The Car, the Mechanic – these are our Entities. The Workshop, our “singleton parent Entity” is the standard Global parent Entiity proviided by Policy Automation.

Let’s look at the Function Reference for the For function that will be useful in our case. We are able to reason cross-Entity, as long as the Relationship type is correct (and between Car and Mechanic it is Many-to-One), and there is only one Condition (the Mechanic is an Expert.

Assuming you take a moment to create an Attribute “The Mechanic’s level” of type Text, then you could examine the following from the Function Reference and get writing.

OPA - For Function Reference

As is often the case, there are long and short versions. There is nothing stopping you using one, or other of these versions as you prefer, interchangeably. But look closely and you will see the definition of the Function has some differences. The short or “terse” version “For (relationship, expression)” looks like this when we write it out: The following should compile.

OPA - For Terse Version

 

Common Trap #11 Assuming All Versions of Functions have the same syntax

But suppose you decided to write using the Long form, “in the case of“. The Function Reference gives a slightly different explanation for that version, if you look closely. It says “in the case of relationship, attribute”. Which is not the same thing as the previous example, And indeed, the example below does not compile.

OPA - For Long Version Error

 

The following example does however, Notice how in this example we have changed the “level” to be a Boolean attribute rather than a Text attribute. It would appear from the Function Reference that the long version is only possible with a Boolean. And that may mean you end up creating an intermediate rule like this:

OPA - For Function Intermediate RuleAnd that may be something you do not need or wish to do, so you decide to use the terse version. But before you give up on the long version, you see there is a third option in the Function Reference “<val>, in the case of <relationship>”. Interestingy, the “<val>” acronym appears only once on the entire list of Functions. And it is far from clear what it actually means. So best to avoid that.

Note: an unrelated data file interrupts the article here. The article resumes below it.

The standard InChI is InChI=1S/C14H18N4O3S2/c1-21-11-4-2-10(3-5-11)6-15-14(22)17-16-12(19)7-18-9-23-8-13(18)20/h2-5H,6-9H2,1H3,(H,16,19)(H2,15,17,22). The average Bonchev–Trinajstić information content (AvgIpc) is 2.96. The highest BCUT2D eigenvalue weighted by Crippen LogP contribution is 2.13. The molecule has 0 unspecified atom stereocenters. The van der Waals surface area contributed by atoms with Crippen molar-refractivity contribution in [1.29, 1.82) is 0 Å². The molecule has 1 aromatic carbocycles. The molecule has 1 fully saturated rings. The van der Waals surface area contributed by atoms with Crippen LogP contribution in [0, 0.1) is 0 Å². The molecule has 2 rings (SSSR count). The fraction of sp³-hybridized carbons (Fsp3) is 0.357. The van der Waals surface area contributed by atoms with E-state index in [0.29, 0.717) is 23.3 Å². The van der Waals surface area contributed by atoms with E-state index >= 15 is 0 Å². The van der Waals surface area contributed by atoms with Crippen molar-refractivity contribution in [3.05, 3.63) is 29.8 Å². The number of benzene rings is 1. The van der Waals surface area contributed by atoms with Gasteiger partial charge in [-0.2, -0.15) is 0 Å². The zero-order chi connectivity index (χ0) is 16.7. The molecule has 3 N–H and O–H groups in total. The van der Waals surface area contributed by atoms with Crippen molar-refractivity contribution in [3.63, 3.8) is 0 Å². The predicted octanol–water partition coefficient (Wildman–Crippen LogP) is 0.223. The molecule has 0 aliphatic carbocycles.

Next time, we will continue and use some other Functions!

 

Policy Automation – Beginner’s Traps Video

Policy Automation – Beginner Video

To accompany the previous post about errors and confusion during the first phases of writing rules and getting used to the unique properties of Policy Modelling, to provide a quick way to remember the biggest traps and the areas to consider we have created a small video for your viewing pleasure. The idea is simply to remind new users of the basics of writing rules, and the commonest traps they will encounter.  You can view it on YouTube here.

Getting more help

Of course there are lots of excellent resources on the Oracle Web Site, not least the following (please be aware that these links will probably not always be up to date, in which case you are better off just linking to the home page for OPA documentation.

Browsing the Content on this Site

For more help, we recommend reading through the various series of blog posts on this site to get started, and to help you get some starting ideas you will find a filterable list of articles below. In addition you can use the Search feature on this and every page to look for things that might help.